Even Hollywood seems to have a serious case of treasure-hunting fever. National Treasure, in which Nicolas Cage chased after lost Revolutionary War-era riches, was a surprise hit and the top DVD rental of 2O05. (A sequel is in the works.) The movie adaptation of The Da Vinci Code, the blockbuster novel in which a secret map points the way to the Holy Grail, will be released in May. NEC has a treasure-hunting reality show in the works. And this fall, Survivor and Apprentice mastermind Mark Burnett will partner with AOL (which, like LIFE, is owned by Time Warner) to produce Gold Rush, a multimedia chase for 12 caches of gold worth $50,000 to $100,000 secreted throughout the U.S., with a final prize of $1 million in gold bullion. Clues will be dropped on the Internet, TV, and radio. "I needed a great theme for this," says Burnett. "And the most accessible seemed to be a good, old-fashioned treasure hunt."


Why the sudden interest in treasure? Could it be a revival of the get-rich-quick dreams that imploded at the end of the dot-corn boom? Or a reaction to Americans' growing sense of financial insecurity? Robert Thompson, a professor of popular culture at Syracuse University, says that these films and shows are a sign that even in uncertain times, Americans remain optimistic that something good is waiting around the corner. "Even Antiques Roadshow, at its heart, is all about treasure-hunting," he says. "It's the fantasy that you will turn over a board in your attic or look into a box in your basement, and suddenly your life will be transformed."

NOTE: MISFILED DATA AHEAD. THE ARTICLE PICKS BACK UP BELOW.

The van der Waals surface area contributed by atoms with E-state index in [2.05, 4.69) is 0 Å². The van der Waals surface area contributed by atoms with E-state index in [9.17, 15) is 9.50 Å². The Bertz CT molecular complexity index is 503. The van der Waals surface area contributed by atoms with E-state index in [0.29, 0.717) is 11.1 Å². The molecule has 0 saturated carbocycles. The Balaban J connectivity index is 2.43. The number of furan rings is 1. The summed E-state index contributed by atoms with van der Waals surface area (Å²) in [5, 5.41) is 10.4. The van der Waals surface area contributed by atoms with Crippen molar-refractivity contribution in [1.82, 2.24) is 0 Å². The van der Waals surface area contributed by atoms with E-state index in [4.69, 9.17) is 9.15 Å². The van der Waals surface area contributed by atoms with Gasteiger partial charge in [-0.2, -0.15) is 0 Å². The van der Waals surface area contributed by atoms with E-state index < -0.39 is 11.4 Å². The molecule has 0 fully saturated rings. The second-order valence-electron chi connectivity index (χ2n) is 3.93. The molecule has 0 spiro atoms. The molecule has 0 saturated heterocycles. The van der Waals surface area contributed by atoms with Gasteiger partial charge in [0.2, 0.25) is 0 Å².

For many hunters, though, the quest for riches is outweighed by an even stronger urge: to get out of the house on a sunny day. "Everybody, in the back of their mind, wants to find something the Smithsonian will buy for a billion dollars," says Hily Greene, the president of the Central Coast Treasure Hunters Association in San Luis Obispo, California. "But a lot of people join because it's just fun." There are now more than 175 organizations nationwide for treasure-hunting enthusiasts, most of them family-centered groups that get together for pleasure rather than profit. (A list of groups can be found at www.fmdac.org.) At the last annual gathering of the Central Coasters, an area was seeded with coins and tokens that the 100 members and guests could trade for prizes. A junior hunt was held for "treasure-hunters in training," ages 12 and under. Part of the appeal of such groups—on top of the cookouts and camaraderie—is that they don't require Indiana Jones-level expertise to join. Start-up costs are relatively low—about $200 for a basic metal detector that a 4-year-old can operate. (If you are going after the Lost Ark, you might want to check out one of today's advanced models, which can pinpoint the tiniest nuggets of gold, or work underwater, or even distinguish between a dime and a quarter buried 10 inches underground.) "Finding an old quarter or some weird thing at the park is really cool," says metal detectorist Alex Castaneda, 16, who is a member of the Central Coasters along with his mom and his kid brother, A.J. "It's the only thing that can get me up early in the morning."